It’s time for the tenth installment of our underdog series that goes by the name of the Indie Game Showcase.If you are unfamiliar with what’s going on here, please refer to previous articles for more information. Today we are going to take a look at Three Dead Zed, an extremely funny platformer from Gentlemen Squid Studio. Even though long time fans of the genre won’t find anything fresh or new here, they will definitely have a fun time with it anyways. Let’s take some time now to go over everything the game has to offer, shall we?
Zed is your everyday typical zombie. An extreme hunger for brains, check, moves slower than a snail, check, I think you get the idea. Where he separates himself from the pact however is the fact that a group of scientists performed a series of tests on the poor guy, which gave him the ability to transform into three different forms of a zombie, each with their own set of abilities. One form can flick switches on and off, while another can wall jump and run at intense speed, and finally our last entry can break through walls, and also lift heavy objects to create new paths for the player to explore. While this concept is indeed interesting, there a couple of hiccups that occur along the way that keep it from being something spectacular.
My favorite aspect of this title is its sense of humor. Almost every situation the scientists get themselves into is portrayed in a very entertaining way through the usage of a loudspeaker reminiscent of those annoying morning announcements we all got tired of really fast back in grade school. It gives off this kind of self referential vibe that lets everybody know that this is just a game, and games sometimes are not meant to back to be taken seriously. As I have said before, having fun is the only thing that matters, and believe me when I say this, you will have an enjoyable time in this crazy screwed up world, enough said.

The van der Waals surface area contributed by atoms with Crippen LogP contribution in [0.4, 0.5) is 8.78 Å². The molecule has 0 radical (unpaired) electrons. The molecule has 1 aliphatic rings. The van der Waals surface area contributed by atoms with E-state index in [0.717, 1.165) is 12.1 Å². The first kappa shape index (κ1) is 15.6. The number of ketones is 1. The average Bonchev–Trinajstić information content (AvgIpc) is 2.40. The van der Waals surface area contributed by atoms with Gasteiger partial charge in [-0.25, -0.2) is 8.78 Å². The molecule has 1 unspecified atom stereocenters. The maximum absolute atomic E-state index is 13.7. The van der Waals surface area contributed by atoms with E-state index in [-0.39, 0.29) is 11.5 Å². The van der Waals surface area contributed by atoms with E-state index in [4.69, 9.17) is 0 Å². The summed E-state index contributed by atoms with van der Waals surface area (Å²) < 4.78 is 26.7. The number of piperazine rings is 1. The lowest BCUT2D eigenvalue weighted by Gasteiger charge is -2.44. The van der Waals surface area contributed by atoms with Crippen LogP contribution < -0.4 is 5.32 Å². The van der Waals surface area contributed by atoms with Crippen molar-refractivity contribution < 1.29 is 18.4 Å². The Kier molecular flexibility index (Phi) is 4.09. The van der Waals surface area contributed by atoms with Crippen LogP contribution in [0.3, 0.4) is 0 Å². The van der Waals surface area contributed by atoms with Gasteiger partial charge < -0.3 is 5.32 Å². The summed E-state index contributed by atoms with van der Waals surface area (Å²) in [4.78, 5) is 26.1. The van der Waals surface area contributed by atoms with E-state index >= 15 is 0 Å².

As much as I enjoy a good joke every now and then, there are a few problems here that kind of put a damper on the package as a whole. The controls were unresponsive at times, which led to some unfortunate moments of frustration. My other big problem is the fact that knowing where to go and what to do was never clearly outlined either. I don’t need someone to hold my hand or anything, but a simple layout of objectives would have been a nice thing to see. Still, for the low price of only$3 (240 MSP), this quirky take on a tired genre is definitely worth checking out.
For more suggestions on games that we could include in this feature, please leave a comment below this post.